See all Grant & Fellowship Recipients

Mississippi Center for Cultural Production

Southern Cultural Treasures

Mississippi Center for Cultural Production

Recipient Information


Utica, Mississippi

Year of Award


Grant or Fellowship

Southern Cultural Treasures

Grant Amount



Mississippi Center for Cultural Production has been organized to support groups and individuals creating social, economic, and cultural transformation toward long-term sustainability through the research, creation, and presentation of arts, culture, and agriculture.


Sipp Culture was founded in 2017 in Utica, a small rural community in central MS with a population around 4500. Our work centers on restoring hope and possibility to the rural southern landscape through supporting creativity, imagination, remembrance, and the fostering of new relationships. We center the voices and experiences of people of color, specifically Black people in the rural South. Our primary audiences are the community residents of Southwest Hinds, Northern Claiborne, and eastern Warren counties in central MS. This area is rural and predominantly Black. It includes three community colleges and agriculture is the primary industry. Our secondary audience is the community of artists and cultural producers living and working within a larger regional area that includes the metro areas of Jackson, New Orleans, Memphis, and the Black Belt of Alabama.

We work at the intersection of food and story to support artists living and sharing experiences of the rural south. Our work supports artist’s professional development, visioning, providing production support and space for them to work on projects across all stages of development from idea generation to tour preparation. Our work utilizes food, personal and community narrative, and a generative collective history of place to advance comprehensive community cultural development to reimagine a 21st century rural infrastructure based on principles of self-determination, production, and sustainability.

Leadership - Carlton Turner

Carlton TurnerCarlton Turner is an artist, agriculturalist, researcher, and co-founder of the Mississippi Center for Cultural Production (Sipp Culture). Sipp Culture uses food and story to support rural community development in his hometown of Utica, Mississippi where his family has been for eight generations. He currently serves on the board of First People’s Fund, Imagining America, Project South and the National Black Food and Justice Alliance. Carlton is a member of the We Shall Overcome Fund Advisory Committee at the Highlander Center for Research and Education and is the former Executive Director of Alternate ROOTS and is a founding partner of the Intercultural Leadership Institute.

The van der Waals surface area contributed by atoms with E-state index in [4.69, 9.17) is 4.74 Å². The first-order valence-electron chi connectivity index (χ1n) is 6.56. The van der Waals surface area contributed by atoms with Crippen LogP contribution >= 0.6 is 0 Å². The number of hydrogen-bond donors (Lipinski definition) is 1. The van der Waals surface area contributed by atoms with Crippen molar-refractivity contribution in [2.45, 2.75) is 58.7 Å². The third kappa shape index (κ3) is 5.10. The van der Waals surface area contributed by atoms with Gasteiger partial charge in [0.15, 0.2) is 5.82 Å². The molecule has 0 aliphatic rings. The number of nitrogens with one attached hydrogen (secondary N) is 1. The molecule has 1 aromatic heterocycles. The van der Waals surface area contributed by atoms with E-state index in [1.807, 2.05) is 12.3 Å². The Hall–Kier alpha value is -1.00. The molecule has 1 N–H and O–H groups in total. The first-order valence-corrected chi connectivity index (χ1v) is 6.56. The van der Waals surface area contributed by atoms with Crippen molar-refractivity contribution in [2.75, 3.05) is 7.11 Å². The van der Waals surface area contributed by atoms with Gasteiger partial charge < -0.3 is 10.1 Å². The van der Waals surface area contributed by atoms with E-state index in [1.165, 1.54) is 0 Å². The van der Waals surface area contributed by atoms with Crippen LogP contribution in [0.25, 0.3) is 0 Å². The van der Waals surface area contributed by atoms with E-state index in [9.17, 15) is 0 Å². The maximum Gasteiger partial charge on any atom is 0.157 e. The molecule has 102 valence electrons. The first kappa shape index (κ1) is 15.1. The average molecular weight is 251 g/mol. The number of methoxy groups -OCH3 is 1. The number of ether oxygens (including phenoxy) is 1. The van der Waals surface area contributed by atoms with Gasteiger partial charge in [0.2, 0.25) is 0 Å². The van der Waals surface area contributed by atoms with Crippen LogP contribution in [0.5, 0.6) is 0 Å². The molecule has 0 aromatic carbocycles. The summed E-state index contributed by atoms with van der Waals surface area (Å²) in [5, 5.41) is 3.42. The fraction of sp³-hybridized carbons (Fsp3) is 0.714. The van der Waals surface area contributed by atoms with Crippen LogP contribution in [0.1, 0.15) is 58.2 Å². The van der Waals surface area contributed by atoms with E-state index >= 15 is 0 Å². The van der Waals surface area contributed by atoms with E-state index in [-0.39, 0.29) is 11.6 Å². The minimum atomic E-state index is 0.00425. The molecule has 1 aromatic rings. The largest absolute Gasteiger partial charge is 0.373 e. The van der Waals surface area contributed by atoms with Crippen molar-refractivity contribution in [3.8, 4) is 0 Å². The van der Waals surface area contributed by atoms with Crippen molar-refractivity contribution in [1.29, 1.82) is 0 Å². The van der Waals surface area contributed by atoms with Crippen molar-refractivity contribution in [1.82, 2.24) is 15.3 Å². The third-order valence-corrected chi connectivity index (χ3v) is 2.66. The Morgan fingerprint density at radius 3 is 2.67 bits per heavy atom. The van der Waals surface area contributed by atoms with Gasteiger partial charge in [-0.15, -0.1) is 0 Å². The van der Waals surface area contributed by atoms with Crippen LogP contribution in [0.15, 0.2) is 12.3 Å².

Carlton is a current Interdisciplinary Research Fellow with the Robert Woods Johnson Foundation and was named to the Yerba Buena Center for the Arts YBCA100. He is also a former Ford Foundation Art of Change Fellow and former Cultural Policy Fellow at the Creative Placemaking Institute at Arizona State University’s Herberger Institute for Design in the Arts.

Carlton Turner is also co-founder and co-artistic director, along with his brother Maurice Turner, of the group M.U.G.A.B.E.E. (Men Under Guidance Acting Before Early Extinction). M.U.G.A.B.E.E. is a Mississippi-based performing arts group that blends of jazz, hip-hop, spoken word poetry and soul music together with non-traditional storytelling. His current work is River Sols, a new play being developed in collaboration with Pangea World Theater that explores race, identity, class, faith, and difference across African American and South Asian communities through embodiment of a river.

He is also a member of the Rural Wealth Lab at RUPRI (Rural Policy Research Institute) and an advisor to the Kresge Foundation’s FreshLo Initiative. In 2018, Carlton was awarded the Sidney Yates Award for Advocacy in the Performing Arts by the Association of Performing Arts Professionals. Carlton has also received the M. Edgar Rosenblum award for outstanding contribution to Ensemble Theater (2011) and the Otto René Castillo Awards for Political Theatre (2015).

Southern Cultural Treasures is a program of South Arts and made possible with support from the Ford Foundation and the Alice L. Walton Foundation.